After the copper substrate has been treated by suitable means such as dipping, spraying, painting, etc. with the solution, the substrate is dried and an epoxy-curing agent and/or curing accelerators blend is applied thereto using any conventional technique such as painting, dipping, doctor blade, fluidized bed, electrostatic, etc., and cured. After the substrate has been treated with the coupling agent solution, the substrate may be rinsed in water or other suitable solvent.
The epoxy adhesive which may be employed forms no part of the present invention and any of the epoxy-curing agent-curing accelerator compositions normally utilized as an adhesive or coating for metal substrates, especially copper substrates, are suitable.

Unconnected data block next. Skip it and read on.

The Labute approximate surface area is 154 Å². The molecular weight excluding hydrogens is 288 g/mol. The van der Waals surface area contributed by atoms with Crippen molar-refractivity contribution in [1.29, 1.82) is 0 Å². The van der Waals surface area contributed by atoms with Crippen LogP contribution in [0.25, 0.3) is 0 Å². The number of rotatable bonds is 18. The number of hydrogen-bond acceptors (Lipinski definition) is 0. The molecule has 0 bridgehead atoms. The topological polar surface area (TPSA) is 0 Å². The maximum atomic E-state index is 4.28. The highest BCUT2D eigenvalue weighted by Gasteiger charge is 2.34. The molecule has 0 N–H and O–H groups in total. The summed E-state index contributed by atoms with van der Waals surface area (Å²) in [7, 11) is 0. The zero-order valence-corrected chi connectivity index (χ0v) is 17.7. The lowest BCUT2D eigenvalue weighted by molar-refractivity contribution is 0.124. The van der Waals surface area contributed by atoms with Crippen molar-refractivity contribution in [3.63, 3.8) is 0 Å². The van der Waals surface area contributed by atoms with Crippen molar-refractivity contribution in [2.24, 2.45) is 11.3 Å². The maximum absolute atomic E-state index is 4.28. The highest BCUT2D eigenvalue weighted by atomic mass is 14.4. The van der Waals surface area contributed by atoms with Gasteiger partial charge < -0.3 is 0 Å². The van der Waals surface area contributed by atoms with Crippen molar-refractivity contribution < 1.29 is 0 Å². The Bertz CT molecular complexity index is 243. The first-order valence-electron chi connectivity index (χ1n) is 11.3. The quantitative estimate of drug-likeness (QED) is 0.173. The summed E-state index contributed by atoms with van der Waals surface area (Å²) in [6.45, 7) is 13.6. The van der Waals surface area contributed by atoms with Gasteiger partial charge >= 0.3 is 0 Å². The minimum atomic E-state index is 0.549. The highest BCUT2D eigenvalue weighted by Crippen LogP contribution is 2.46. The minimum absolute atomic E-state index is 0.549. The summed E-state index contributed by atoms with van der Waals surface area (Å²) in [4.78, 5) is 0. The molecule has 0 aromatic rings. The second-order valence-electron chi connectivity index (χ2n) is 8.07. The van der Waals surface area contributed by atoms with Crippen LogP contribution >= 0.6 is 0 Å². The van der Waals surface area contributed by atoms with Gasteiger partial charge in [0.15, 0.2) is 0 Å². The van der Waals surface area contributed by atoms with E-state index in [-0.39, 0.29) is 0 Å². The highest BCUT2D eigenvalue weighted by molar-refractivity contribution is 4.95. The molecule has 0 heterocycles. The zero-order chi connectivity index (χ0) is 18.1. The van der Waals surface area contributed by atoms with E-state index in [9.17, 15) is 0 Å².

Suitable polyepoxides which may be used in adhesive compositions include those compounds possessing more than one vic-epoxy group per molecule, i.e., more than one ##STR7## group per molecule. These polyepoxides are saturated or unsaturated, aliphatic, cycloaliphatic, aromatic or heterocyclic, and are substituted, if desired, with non-interfering substituents, such as halogen atoms, hydroxy groups, ether radicals, and the like. Polyepoxides employed are monomeric or polymeric. Preferred liquid polyepoxides include the so-called liquid glycidyl polyethers of polyhydric phenols and polyhydric alcohols. As used herein the terms "epoxide equivalent weight" and "weight per epoxide" (WPE) refer to the average molecular weight of the polyepoxide molecule divided by the average number of oxirane groups present in the molecule.